Todd R. Fonner - Senior Vice President, Chief Risk Officer, and Chief Investment Officer

Inwards and outwards, retro really is... again, it’s just tools that we use to optimize our portfolio. If the pricing is right, we will write the deal. A lot of times it’s in the gray area where we will do nothing. And if we think by adding it to the portfolio it enhances the overall return of the book, we will buy it. That philosophy hasn’t changed. We have seen some opportunities to actually to write a few deals and to buy a few, often in different territories. And then we had some... and I think that that will continue to go forward. But, I wouldn't say that there is a change in philosophy, Mr. Howard looking at retro at this point, that needs to be highlighted at this time.

Vinay Misquith - Credit Suisse

And finally on the specialty re side, I believe the accident here, combined ratio was 102%. I was just wondering if you could shed some light on that? Was there some one-time items in that?

Todd R. Fonner - Senior Vice President, Chief Risk Officer, and Chief Investment Officer

It's not something I would look to have as a trend in the book. There has been a pretty active risk last quarter. We put up some reserves for some risk losses. Other than that there is not much that I would identify for that book. As far as the specifics on how it’s reported, if Fred wants to add something?

Fred R. Donner - Executive Vice President and Chief Financial Officer

The only other thing that's slightly driving that up is, you will know, it includes an increase in expense ratio, as you may recall, last year we entered into a large quota share deal and that generally carries a higher commission rate than the traditional business in the specialty book. So, that's closing up, increasing the expense ratio as well.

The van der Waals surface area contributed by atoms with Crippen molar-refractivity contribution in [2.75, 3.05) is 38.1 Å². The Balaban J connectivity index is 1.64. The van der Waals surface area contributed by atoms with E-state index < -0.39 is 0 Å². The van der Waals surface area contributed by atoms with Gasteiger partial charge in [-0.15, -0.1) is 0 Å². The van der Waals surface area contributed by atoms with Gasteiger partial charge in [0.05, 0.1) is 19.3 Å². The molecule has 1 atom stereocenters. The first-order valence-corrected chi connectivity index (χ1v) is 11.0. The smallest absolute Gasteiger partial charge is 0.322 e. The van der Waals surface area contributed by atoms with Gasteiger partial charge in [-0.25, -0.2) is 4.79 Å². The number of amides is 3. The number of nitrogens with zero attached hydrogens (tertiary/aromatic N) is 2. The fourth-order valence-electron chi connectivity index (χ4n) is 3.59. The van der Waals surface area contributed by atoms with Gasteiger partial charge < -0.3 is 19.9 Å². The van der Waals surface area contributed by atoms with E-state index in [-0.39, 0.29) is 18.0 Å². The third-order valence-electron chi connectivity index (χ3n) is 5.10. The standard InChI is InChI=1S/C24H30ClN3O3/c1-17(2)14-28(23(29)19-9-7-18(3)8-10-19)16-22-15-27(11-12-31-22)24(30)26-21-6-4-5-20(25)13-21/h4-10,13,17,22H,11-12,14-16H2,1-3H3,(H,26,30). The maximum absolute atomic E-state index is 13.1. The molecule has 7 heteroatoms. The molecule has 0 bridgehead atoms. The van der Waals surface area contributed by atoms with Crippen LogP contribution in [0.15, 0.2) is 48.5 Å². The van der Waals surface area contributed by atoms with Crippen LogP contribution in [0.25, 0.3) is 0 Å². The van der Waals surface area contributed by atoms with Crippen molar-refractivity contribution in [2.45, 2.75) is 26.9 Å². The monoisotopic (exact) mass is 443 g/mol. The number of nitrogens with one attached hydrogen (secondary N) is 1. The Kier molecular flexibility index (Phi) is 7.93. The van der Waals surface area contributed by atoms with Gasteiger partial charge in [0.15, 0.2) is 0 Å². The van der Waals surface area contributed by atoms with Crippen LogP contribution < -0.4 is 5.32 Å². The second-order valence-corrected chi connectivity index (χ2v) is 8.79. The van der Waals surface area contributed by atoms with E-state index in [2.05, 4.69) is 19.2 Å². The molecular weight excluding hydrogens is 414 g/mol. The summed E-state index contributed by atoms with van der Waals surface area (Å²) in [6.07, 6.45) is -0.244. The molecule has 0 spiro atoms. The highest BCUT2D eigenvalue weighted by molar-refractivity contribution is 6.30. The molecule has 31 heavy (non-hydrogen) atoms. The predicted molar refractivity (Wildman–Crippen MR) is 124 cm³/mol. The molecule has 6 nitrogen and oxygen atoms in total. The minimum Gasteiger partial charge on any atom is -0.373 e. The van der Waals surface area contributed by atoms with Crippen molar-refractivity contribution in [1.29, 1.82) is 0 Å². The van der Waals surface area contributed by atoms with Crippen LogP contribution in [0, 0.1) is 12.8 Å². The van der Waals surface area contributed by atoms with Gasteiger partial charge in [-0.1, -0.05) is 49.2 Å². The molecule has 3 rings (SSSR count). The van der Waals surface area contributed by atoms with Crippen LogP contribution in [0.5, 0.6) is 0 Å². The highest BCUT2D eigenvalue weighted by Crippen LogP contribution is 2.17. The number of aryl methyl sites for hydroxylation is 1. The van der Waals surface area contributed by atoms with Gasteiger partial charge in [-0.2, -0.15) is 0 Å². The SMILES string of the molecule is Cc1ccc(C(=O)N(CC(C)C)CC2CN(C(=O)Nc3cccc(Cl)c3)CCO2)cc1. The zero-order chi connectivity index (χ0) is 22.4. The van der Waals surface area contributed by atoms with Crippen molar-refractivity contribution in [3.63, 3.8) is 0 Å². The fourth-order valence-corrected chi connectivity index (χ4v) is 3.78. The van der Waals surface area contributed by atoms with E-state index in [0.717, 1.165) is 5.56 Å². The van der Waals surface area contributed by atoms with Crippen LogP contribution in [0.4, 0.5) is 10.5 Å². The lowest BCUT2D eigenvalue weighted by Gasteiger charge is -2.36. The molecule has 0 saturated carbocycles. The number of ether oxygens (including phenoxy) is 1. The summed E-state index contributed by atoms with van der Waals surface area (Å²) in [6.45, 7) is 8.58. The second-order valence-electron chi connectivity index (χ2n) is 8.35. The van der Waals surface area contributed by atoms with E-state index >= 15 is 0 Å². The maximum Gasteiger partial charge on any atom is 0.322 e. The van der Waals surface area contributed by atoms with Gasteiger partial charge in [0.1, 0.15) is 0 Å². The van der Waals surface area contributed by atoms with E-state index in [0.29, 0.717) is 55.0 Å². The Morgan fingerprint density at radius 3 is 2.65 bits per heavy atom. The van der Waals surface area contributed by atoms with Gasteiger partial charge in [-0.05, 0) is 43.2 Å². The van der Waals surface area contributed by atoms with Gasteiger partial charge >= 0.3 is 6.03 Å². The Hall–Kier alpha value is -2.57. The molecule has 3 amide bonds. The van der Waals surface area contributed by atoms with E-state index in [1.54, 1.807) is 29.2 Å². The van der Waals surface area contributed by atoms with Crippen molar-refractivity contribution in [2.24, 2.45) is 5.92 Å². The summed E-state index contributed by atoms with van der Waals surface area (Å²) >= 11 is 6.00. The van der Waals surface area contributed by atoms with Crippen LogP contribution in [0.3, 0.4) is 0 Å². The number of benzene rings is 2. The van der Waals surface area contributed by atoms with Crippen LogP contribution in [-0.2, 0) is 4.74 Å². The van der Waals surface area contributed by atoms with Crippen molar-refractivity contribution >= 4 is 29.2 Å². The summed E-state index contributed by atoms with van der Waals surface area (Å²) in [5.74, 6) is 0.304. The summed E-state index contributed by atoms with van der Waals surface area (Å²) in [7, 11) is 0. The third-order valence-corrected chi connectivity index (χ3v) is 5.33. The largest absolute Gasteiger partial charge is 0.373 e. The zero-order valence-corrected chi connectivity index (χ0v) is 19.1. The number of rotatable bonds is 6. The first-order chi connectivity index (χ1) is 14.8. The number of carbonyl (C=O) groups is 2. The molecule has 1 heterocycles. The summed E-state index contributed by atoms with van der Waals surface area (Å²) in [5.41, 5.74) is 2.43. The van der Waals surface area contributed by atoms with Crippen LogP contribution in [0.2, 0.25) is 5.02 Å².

Vinay Misquith - Credit Suisse

All right, thank you.

Operator

Thank you. Your final question is coming from Chuck Hamilton of FTN Midwest.

Chuck Hamilton - FTN Midwest

Good morning everyone. The question for Kevin, I guess it follows on from the previous question in terms of the reinsurance purchase in the catastrophe business seems like your retentions have typically been in the low 90s in the first quarter of the years in terms of retaining the reinsurance gross written and now we are down to 72% this quarter. What I think I heard was an opportunistic purchase of reinsurance this quarter. Do you expect to get back toward more historic trends of past years?

Kevin J. O'Donnell - Senior Vice President, RenaissanceRe Holdings Ltd. and President, Renaissance Reinsurance Ltd.

I don't know. We are really depend on... we don't necessarily look at what percent of the premium we are spending, we look at what percent of the premium we are making. It’s overall by adding retro and it changes the ratio of what we are ceding [ph] increases the expected profit we are going to do it. As far as the overall market, I think, at this time of the cycle there tends to be more opportunities to purchase reinsurance. But, I wouldn't want to forecast that that's what we are going to see on a going-forward basis. But, we have the opportunities there, we will continue to buy.

Chuck Hamilton - FTN Midwest

Okay. Thank you.

Neill A. Currie - President and Chief Executive Officer

This is Neill. Thank you all for joining us today. In closing, let me say that I am really happy with the position we have in the market right now. We've got a disciplined and talented team. We’re laying the foundation for the future and we’ve got a great portfolio. So, thanks for joining us and we look forward to talking to you next quarter.

Operator

This concludes today's RenaissanceRe first quarter 2008, financial results conference call. You may now disconnect.